I am a Licensed Real Estate Associate at a major S. California Brokerage. As a Principal OWNER of a Property Management Company in California and having an independent BROKER manage the day to day affairs of the company, can I as the licensed associate of another brokerage access all my clients’ properties (Owners of tenant occupied properties, tenants of the properties, owners of CID units) for mainstream Selling and Buying of Real Estate without any “Tie-In Legislation” or lawsuits arising from my relationship as the principal owner of said Management Company?
– Irvine, California
This looks like a conversation you should be having with your boss at the California brokerage where you are a licensed real estate associate.
Yes, you do have the licenses required to conduct business, when it comes to handling the mainstream buying and selling of real estate – even when these properties happen to be within your management portfolio at your property management company.
And yes, you are acting in compliance with California law by having an independent broker (with the appropriate brokers’ license) manage the day-to-day activities of the property management firm that you own.
Taken in isolation, each of these activities is hunky-dory.
The problem could arise if the broker where you work as an associate believes that there is a conflict of interest between your simultaneous activities. This is especially true if you wind up conducting outside sales activities at your brokers’ office, or using your brokers’ email, computers, broker-provided cell phone, etc.
Can I guarantee that your broker won’t let you go because of a perceived conflict of interest if he or she gets wind that you’re engaged personally in outside activities? No. Similarly, can I guarantee that you won’t get sued if something should arise? No. People sue over perceived conflicts of interest all the time, even assuming the best of motives and model conduct on the part of the defendant.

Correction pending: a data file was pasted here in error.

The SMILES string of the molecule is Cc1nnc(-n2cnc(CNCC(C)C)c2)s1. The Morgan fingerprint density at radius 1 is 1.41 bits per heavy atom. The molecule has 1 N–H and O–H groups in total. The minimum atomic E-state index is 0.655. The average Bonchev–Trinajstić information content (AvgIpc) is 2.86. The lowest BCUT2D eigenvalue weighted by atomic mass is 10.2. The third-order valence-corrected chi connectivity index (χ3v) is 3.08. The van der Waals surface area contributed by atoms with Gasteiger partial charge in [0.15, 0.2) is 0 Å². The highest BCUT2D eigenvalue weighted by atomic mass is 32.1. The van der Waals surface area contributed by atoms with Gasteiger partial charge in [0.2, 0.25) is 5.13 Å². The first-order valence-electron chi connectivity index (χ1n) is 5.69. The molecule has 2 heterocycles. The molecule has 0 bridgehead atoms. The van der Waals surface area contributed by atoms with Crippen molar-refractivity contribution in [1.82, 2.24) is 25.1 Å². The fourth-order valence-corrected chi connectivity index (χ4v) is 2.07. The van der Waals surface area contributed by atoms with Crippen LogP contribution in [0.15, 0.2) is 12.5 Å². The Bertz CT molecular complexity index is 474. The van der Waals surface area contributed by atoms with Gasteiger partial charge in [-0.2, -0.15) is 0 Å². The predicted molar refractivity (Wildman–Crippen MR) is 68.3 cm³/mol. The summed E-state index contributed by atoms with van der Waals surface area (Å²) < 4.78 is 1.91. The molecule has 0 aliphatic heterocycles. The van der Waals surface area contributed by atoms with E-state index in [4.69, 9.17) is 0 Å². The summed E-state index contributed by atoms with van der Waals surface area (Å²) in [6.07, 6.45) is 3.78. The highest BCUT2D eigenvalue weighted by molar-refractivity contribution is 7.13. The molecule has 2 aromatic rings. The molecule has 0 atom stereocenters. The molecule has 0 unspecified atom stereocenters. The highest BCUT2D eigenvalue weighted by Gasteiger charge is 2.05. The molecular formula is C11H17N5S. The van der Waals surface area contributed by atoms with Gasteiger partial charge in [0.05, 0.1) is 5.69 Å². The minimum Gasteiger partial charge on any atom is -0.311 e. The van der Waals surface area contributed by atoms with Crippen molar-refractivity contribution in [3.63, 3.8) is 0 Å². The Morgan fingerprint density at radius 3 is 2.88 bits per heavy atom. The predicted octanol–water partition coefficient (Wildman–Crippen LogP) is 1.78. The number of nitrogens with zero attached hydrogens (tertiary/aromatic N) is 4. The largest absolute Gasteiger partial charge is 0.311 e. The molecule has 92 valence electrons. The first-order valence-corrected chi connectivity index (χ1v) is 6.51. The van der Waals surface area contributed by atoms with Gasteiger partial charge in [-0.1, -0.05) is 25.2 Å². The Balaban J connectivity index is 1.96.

Lastly, even if you think you have your managing broker’s ok to do these things yourself, there’s the issue of liability. If you are engaged personally in buying or selling businesses apart from your management company’s supervising broker, whose errors and omissions policy is on the hook for a claim that might arise?
Your brokerage firm’s policy and your management company’s policy may end up pointing the finger at each other, and your own protection could be in doubt. It could be that if you change your business model to include transactions and not just property management, you could wind up not being covered at all if you are not careful.
So, the bottom line is this: If I’m in your shoes, I would not make such a move without the express blessing of the brokerage firm where you currently hang your license, and I would also conduct all sales through that brokerage company, under their license, fully disclosing your relationship with any buyer or seller who has a previous relationship with your property management company.
Fully integrate these transactions with your current brokerage firm’s business systems, so that they fall fully under your current brokerage company’s errors and omissions insurance and other liability insurance coverages, which also protect both you and your client.
In theory, you could run them through your property management firm’s broker’s license, but in practice I don’t think you can sustain enough separation between your current activities in the brokerage where you’re hanging your license.
Further, sales transactions might not be that brokers’ core competency, and they may not have the E&O coverage set up to account for such transactions.
I am not aware of any California law that expressly forbids these transactions, provided you are an agent working under a broker’s license. But the potential for conflict of interest and for liability confusion at best seems significant. I would definitely have a California licensed attorney in my pocket, if I were in your shoes, and seek an attorney’s advice before doing anything.
Writing about personal finance and investments since 1999, Jason Van Steenwyk started as a reporter with Mutual Funds Magazine and served as editor of Investors’ Digest. He now publishes feature articles in many publications including Annuity Selling Guide, Bankrate.com, and more.